Thursday, August 11, 2011

REVIEW: Signed and Sealed by B.A. Stretke

Signed and Sealed Signed and Sealed by B.A. Stretke
My rating: 5 of 5 stars

CAUTION: Slight Spoilers

Holy Hell! A mm-romance that's your standard Harlequin romance! Aaaaaaa!

If you don't like Harlequin or you don't like western romance, move on. If you like at least either one of them, this book may be your cup of tea. I don't care for western romance but I do occasionally read Harlequin and the sort. What can I say? I'm a sucker for those baby mama stories. =P

Instead of a chick, it's two guys with dicks, one being all alpha-you-better-listen-to-me and the other I'm-a-good-guy-with-a-lonely-heart. This is a romance and not erotica, because there are only three mundane sex scenes to tug the heart.

Disregarding my the 5-stars rating I gave the book, Signed and Sealed does have its flaws. IMO, flaws are inherent in Harlequin or Harlequin-esque stories.


I have a few gripes with the plot. I wished Will would have phoned his lawyer the moment Katrina pulled him into another of her gold-digging scheme. That should have been his first warning if not the phone-call from Eli at the start of the story. I wished he would have done so especially when Eli demanded Will to stay in exchange for Katrina's freedom. Two words: illegal imprisonment. Well, almost. Will only agreed to stay because Eli threatened to sue and take away Will's home. Wake up! Your sister accused you of being an accomplice to her gold-digging scheme, there's a guy threatening to sue you because of her, and you're not calling your lawyer?!? I get Will was hesistant to call his lawyer because then Will will have to deal with the loss of his parents again, but come on! I thought the imminent threat of homelessness would have beatdown the grief of family death of two years ago.

Another impossible thing was how Eli was able to get his hand on Will's safety deposit box that his parents left for him in their will. A safety deposite box filled jewel heirlooms and the deed to ancestral land. Apparently, Will's lawyer trusted Eli enough to for Eli to give it to Will...uh, what? Seriously? Maybe the reason why Will didn't call his lawyer is because his lawyer is a crappy one. WTF happened to lawyer-client privilege?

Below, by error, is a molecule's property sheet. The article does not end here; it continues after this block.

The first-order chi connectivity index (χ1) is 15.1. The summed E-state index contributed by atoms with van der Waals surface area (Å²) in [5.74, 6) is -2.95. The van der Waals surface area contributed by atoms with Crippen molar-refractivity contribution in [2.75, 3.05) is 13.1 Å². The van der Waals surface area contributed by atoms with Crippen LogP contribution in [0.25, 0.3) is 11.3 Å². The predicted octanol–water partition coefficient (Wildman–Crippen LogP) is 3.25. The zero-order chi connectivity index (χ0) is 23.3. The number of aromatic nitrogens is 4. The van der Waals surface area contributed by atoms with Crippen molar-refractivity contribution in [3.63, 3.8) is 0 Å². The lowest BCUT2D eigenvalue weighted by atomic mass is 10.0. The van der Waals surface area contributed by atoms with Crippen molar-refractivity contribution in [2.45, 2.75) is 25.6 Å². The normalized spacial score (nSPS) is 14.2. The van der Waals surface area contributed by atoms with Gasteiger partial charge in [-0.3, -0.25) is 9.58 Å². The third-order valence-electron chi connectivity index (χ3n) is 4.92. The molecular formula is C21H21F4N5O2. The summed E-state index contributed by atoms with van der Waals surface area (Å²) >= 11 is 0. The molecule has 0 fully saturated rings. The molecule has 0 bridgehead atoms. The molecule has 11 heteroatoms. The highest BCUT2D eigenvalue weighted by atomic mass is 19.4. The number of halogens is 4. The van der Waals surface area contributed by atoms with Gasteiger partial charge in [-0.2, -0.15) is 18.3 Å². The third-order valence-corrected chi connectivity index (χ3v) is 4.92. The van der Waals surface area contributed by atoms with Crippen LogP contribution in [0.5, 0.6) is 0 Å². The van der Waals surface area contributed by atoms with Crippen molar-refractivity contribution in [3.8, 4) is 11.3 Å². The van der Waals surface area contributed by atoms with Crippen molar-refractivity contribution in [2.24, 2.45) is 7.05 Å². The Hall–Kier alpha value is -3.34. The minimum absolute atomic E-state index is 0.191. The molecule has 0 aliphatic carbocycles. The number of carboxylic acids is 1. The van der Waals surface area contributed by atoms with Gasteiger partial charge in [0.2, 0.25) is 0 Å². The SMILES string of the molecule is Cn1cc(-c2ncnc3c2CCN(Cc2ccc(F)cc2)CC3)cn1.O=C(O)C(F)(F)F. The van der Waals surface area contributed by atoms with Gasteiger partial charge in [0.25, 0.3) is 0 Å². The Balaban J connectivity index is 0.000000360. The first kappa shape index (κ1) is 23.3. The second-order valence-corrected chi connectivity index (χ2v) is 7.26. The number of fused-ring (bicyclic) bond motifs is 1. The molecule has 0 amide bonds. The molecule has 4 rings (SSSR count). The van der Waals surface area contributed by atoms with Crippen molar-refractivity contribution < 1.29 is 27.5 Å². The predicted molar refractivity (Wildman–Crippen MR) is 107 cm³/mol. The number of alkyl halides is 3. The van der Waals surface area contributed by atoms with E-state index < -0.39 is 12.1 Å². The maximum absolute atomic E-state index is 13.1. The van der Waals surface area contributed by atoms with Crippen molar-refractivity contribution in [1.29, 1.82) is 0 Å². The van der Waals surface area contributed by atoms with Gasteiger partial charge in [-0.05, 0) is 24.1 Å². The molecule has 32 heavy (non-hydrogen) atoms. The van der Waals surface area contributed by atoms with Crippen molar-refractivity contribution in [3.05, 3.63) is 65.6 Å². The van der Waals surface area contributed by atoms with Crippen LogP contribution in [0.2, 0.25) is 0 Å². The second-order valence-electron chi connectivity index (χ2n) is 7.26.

Moreover, I thought the three tests Eli gave to Will for proof of duplicity were too apparent. A credit card with a thousands of dollar limit, a dubious marriage proposal, and access to Eli's bank account. A big reason why gold-diggers are so dangerous is because they're sneaky. It's not until AFTER the marriage AND several stack of bills later that you'll find out she/he is a gold-digger. The other kind of gold-diggers, the ones who are so obvious you have to be blind and deaf and retarded, are not dangerous because their rich lovers know what they're getting into. Hugh Hefner, the face of Playboy, is one such example. Yeah, those young, hot girls really love Hugh for his look and personality. /sarcasm. So I thought those tests Eli gave didn't really prove or disprove anything other than Will's intelligence.

Nonetheless, these plotholes didn't break the story for me. It was pretty much the standard it-is-this-way-for-convenience-to-make-good-drama Harlequin always throw around. Like I said, if you don't like Harlequin and similar romances, then you will not like this story at all. A possible gripe people might have is how the setting of the story—rural Montana was so liberal, i.e. pretty much everyone were all into gay-acceptance. Realism, thy name is not Signed and Sealed, especially not in Harlequin. I tend to avoid the contemporary subgenere of mm-romance because of this, so I was all for having a setting where romance is main issue, not sexuality or social acceptance or civil rights blah blah blah. Not My Thing, I like reading Harlequin remember? Of course, there's only so much suspension of belief a reader can handle, but this story didn't irritate me with its plotholes of convenience.


I love Will and his vulnerability. I usually loathe goody-two-shoes characters, but Will's personality of being levelheaded (the lawyers thing aside) was refreshing. Eli was always testing Will and provoking him that I was delightfully suprised Will didn't throw a temper tantrum the entire time—I sure as hell would have. I'm suprised Will even managed to stay the entire time that Eli forced upon him. I also like how there were no slut-shaming that is often prevalent in Harlequin romance. But that's most likely because Will was male not female. No double-standard here.

I like Eli, he's your typical aplha male. Beneath that rough-and-tough exterior lies a heart of gold that cares deeply for family and friends. Hot sexy cowboy. The man all the ladies and gay laddies want. Eli may have been stereotypical but he wasn't dull. It was compelling to see him so conflicted between testing Will because he's the brother of a gold-digger and wanting Will because he's may be The One.


If I can change one thing about the story, I wish the ending would have extend after the wedding and in the honeymoon. Signed and Sealed gets a five from me (because it's the first Harlequin-esque mm-romance book I ever read, so there =P).

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